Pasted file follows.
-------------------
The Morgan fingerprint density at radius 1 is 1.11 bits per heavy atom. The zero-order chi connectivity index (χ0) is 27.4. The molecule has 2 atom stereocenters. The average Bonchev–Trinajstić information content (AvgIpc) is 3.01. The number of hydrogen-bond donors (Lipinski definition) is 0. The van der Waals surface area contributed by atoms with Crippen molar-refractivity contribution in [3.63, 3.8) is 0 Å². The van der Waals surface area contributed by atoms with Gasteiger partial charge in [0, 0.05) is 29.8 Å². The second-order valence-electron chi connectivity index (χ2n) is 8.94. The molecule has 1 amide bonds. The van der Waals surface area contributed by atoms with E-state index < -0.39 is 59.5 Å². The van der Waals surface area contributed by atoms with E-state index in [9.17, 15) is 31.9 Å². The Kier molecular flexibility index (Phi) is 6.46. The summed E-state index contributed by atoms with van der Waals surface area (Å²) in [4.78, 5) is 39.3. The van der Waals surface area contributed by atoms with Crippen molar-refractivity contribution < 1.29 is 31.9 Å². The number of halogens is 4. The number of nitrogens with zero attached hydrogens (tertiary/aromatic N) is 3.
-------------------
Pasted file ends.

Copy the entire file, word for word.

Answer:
The Morgan fingerprint density at radius 1 is 1.11 bits per heavy atom. The zero-order chi connectivity index (χ0) is 27.4. The molecule has 2 atom stereocenters. The average Bonchev–Trinajstić information content (AvgIpc) is 3.01. The number of hydrogen-bond donors (Lipinski definition) is 0. The van der Waals surface area contributed by atoms with Crippen molar-refractivity contribution in [3.63, 3.8) is 0 Å². The van der Waals surface area contributed by atoms with Gasteiger partial charge in [0, 0.05) is 29.8 Å². The second-order valence-electron chi connectivity index (χ2n) is 8.94. The molecule has 1 amide bonds. The van der Waals surface area contributed by atoms with E-state index < -0.39 is 59.5 Å². The van der Waals surface area contributed by atoms with E-state index in [9.17, 15) is 31.9 Å². The Kier molecular flexibility index (Phi) is 6.46. The summed E-state index contributed by atoms with van der Waals surface area (Å²) in [4.78, 5) is 39.3. The van der Waals surface area contributed by atoms with Crippen molar-refractivity contribution < 1.29 is 31.9 Å². The number of halogens is 4. The number of nitrogens with zero attached hydrogens (tertiary/aromatic N) is 3.